Category: Trends and Predictions
In this year’s third-grade classes, teachers might have noticed an unusual number of Kaylas, Katies and Kyles. This follows an earlier bump for Alexes and Amandas, and other names that start with A. Why? One factor might be…the weather.
As part of our research on trends and how ideas catch on, my colleagues and I analyzed more than 125 years of data on the popularity of baby names. We found that names that begin with K increased 9 percent after Hurricane Katrina in 2005. And names that start with A were 7 percent more common after Hurricane Andrew in 1992. It wasn’t that people named their babies after the storms. (In fact, fewer people named their children Katrina and Andrew after each respective hurricane.) Rather, it was similar sounding names that spiked after particular storms. Predicting cultural trends is of great interest to companies, consumers and cultural critics. Will a new song be a hit or a flop? Will turquoise be the new black? Will a particular public policy idea catch on or fizzle fast? There are big stakes — big rewards — in being able to accurately forecast cultural trends.
by Tara Ryazansky
It seems like I can’t check my email or stand in a grocery store line these days without being bombarded with images of pregnant celebrities. I’m not complaining though. A new pregnancy announcement means we can expect an interesting name announcement to be coming. But instead of waiting around I’ll make another round of predictions myself.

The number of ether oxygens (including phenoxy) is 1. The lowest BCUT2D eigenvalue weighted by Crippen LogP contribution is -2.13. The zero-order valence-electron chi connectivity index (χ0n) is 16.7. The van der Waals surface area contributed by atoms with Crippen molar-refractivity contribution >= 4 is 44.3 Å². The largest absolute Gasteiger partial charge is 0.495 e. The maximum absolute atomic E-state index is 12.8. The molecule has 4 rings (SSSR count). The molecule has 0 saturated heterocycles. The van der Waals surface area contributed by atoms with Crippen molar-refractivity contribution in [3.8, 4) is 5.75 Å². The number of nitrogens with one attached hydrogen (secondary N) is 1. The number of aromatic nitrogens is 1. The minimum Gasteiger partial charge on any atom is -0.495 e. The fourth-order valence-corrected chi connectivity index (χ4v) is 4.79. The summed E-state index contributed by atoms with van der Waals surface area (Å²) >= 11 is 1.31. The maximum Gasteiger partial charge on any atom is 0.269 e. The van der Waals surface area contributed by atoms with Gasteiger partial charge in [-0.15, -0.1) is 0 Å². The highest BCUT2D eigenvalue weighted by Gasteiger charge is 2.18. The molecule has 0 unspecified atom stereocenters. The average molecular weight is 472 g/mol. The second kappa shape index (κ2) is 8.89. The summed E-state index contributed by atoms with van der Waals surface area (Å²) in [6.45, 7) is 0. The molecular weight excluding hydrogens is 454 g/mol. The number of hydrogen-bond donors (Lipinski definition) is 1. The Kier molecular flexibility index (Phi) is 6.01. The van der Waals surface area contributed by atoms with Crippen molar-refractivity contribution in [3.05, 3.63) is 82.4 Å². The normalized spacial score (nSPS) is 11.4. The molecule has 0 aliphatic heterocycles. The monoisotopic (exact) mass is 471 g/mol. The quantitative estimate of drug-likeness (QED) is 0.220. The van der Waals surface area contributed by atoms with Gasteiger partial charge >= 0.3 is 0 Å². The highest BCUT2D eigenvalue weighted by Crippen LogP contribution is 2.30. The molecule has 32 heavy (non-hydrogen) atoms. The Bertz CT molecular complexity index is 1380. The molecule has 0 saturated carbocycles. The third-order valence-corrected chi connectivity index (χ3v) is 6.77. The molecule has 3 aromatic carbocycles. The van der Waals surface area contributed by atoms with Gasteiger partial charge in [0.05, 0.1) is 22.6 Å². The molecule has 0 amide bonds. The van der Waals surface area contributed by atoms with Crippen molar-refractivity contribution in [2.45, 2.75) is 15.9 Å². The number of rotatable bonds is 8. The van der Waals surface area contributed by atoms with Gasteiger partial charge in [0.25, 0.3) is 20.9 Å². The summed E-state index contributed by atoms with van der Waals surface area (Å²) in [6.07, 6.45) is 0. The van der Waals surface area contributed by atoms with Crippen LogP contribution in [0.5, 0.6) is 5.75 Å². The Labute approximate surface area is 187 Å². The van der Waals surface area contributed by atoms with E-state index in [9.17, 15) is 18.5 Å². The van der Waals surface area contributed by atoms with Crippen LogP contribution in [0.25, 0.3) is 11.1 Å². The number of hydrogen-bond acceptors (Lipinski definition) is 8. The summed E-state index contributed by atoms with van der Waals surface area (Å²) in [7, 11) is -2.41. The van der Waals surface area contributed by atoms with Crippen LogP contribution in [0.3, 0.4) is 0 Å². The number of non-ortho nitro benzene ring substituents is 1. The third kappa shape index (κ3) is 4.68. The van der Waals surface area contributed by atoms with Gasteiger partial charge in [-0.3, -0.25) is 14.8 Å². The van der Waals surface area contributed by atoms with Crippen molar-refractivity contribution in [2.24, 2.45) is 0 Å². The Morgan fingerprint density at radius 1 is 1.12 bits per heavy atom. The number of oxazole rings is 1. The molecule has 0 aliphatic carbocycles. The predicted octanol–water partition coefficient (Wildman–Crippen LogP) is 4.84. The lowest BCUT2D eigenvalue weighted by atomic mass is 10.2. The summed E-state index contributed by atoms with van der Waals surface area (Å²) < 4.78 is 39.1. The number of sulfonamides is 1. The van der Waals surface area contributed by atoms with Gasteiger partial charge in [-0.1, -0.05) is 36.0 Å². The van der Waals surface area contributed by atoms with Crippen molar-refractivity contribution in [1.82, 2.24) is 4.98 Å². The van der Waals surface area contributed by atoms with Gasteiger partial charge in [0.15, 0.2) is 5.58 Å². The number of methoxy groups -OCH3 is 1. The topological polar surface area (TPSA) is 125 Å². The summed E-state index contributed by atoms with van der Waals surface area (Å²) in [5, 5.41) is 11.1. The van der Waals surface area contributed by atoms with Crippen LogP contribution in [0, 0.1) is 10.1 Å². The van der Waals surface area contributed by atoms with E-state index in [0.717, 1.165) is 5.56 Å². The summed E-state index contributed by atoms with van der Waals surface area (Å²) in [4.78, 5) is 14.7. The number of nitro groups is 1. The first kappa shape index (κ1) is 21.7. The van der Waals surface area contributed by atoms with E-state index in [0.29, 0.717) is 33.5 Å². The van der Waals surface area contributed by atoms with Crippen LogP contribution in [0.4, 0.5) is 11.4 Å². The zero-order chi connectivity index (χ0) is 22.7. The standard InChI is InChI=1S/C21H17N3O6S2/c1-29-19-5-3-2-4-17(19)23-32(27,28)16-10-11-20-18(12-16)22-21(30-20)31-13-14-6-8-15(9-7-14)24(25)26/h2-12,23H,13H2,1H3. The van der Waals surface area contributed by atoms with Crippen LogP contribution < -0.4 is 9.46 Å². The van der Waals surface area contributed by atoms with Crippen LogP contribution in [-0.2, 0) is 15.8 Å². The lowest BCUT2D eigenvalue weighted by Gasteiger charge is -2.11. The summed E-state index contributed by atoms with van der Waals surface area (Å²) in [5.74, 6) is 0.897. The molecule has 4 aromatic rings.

Singer Kelly Clarkson and her new husband are expecting their first child together. Baby will join siblings Savannah and Seth from their dad’s previous relationship. Kelly is already gushing that she has names picked out and hopes to have a girl. Will she share her husband’s love of ‘S’ names?
My guesses: Samuel, Levi, Wyatt, Scarlett, Aubrey, Cassidy
Once Upon A Time co-stars Ginnifer Goodwin and Josh Dallas are expecting their first baby. I hope that whatever they pick is as ethereal and sweet as Ginnifer seems to be. I could see this couple picking something straight out of a fairytale.
My guesses: Miles, Jem, Digby, Fern, Plum, Ione
There’s a theory that baby names come back in style about every 80-100 years. Names that come back in style after 80-100 years are often called vintage or revival names.
Based on that theory, baby names from the 1930s (about 80 years from time of writing) should be the next wave of vintage revival names, poised to appear on monogrammed nursery accessories within the next 10-30 years.
But here’s the thing: the biggest revival names aren’t usually the mega-hit top 10 names from 80-100 years ago. The biggest revival names are usually the names that were moderately popular the first time around.
A perfect example of the 80-100 year rule is 2012’s top girl name, Sophia. Sophia had been somewhat popular over a century ago and then gradually declined, only to turn around in the 1990s when it rapidly climbed the Social Security list. However, Sophia is a lot more popular now than it was during its first peak back in 1882 at #116.
Based on that knowledge I set out to find names from the 1930s that weren’t always super common top 10 names, but rather names that peaked during that time and seem to represent the style of the decade.